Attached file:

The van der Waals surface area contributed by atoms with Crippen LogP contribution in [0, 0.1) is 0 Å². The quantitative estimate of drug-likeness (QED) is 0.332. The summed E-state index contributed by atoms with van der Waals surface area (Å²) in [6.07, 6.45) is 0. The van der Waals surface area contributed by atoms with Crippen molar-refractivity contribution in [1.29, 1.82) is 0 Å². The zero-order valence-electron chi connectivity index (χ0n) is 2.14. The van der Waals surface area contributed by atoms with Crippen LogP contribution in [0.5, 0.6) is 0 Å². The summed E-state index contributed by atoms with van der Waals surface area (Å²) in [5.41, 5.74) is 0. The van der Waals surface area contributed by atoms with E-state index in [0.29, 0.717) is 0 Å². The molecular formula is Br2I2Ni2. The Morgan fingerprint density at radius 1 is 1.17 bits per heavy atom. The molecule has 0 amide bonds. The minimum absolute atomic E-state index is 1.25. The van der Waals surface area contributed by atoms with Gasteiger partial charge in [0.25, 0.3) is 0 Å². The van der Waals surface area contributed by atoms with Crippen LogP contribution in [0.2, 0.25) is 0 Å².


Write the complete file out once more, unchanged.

The van der Waals surface area contributed by atoms with Crippen LogP contribution in [0, 0.1) is 0 Å². The quantitative estimate of drug-likeness (QED) is 0.332. The summed E-state index contributed by atoms with van der Waals surface area (Å²) in [6.07, 6.45) is 0. The van der Waals surface area contributed by atoms with Crippen molar-refractivity contribution in [1.29, 1.82) is 0 Å². The zero-order valence-electron chi connectivity index (χ0n) is 2.14. The van der Waals surface area contributed by atoms with Crippen LogP contribution in [0.5, 0.6) is 0 Å². The summed E-state index contributed by atoms with van der Waals surface area (Å²) in [5.41, 5.74) is 0. The van der Waals surface area contributed by atoms with E-state index in [0.29, 0.717) is 0 Å². The molecular formula is Br2I2Ni2. The Morgan fingerprint density at radius 1 is 1.17 bits per heavy atom. The molecule has 0 amide bonds. The minimum absolute atomic E-state index is 1.25. The van der Waals surface area contributed by atoms with Gasteiger partial charge in [0.25, 0.3) is 0 Å². The van der Waals surface area contributed by atoms with Crippen LogP contribution in [0.2, 0.25) is 0 Å².